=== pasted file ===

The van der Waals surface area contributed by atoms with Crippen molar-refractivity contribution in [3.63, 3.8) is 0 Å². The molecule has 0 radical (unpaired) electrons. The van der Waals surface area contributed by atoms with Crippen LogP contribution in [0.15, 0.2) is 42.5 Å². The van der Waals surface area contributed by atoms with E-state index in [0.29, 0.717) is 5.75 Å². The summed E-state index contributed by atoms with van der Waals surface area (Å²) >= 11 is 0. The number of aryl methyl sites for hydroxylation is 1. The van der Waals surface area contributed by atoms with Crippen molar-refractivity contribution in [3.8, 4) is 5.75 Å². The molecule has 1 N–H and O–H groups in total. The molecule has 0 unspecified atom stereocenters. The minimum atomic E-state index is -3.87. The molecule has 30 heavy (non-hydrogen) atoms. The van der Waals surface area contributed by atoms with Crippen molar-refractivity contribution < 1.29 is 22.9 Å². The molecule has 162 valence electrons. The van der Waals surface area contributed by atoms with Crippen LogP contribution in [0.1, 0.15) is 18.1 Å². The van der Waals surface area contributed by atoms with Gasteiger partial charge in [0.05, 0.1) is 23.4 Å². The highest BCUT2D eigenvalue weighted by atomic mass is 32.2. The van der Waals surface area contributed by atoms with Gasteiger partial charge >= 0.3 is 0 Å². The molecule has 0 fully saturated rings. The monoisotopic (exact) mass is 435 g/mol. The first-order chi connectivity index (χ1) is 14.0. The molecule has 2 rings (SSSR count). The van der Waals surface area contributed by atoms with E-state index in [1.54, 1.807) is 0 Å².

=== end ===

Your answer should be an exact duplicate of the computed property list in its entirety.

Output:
The van der Waals surface area contributed by atoms with Crippen molar-refractivity contribution in [3.63, 3.8) is 0 Å². The molecule has 0 radical (unpaired) electrons. The van der Waals surface area contributed by atoms with Crippen LogP contribution in [0.15, 0.2) is 42.5 Å². The van der Waals surface area contributed by atoms with E-state index in [0.29, 0.717) is 5.75 Å². The summed E-state index contributed by atoms with van der Waals surface area (Å²) >= 11 is 0. The number of aryl methyl sites for hydroxylation is 1. The van der Waals surface area contributed by atoms with Crippen molar-refractivity contribution in [3.8, 4) is 5.75 Å². The molecule has 1 N–H and O–H groups in total. The molecule has 0 unspecified atom stereocenters. The minimum atomic E-state index is -3.87. The molecule has 30 heavy (non-hydrogen) atoms. The van der Waals surface area contributed by atoms with Crippen molar-refractivity contribution < 1.29 is 22.9 Å². The molecule has 162 valence electrons. The van der Waals surface area contributed by atoms with Crippen LogP contribution in [0.1, 0.15) is 18.1 Å². The van der Waals surface area contributed by atoms with Gasteiger partial charge in [0.05, 0.1) is 23.4 Å². The highest BCUT2D eigenvalue weighted by atomic mass is 32.2. The van der Waals surface area contributed by atoms with Gasteiger partial charge >= 0.3 is 0 Å². The molecule has 0 fully saturated rings. The monoisotopic (exact) mass is 435 g/mol. The first-order chi connectivity index (χ1) is 14.0. The molecule has 2 rings (SSSR count). The van der Waals surface area contributed by atoms with E-state index in [1.54, 1.807) is 0 Å².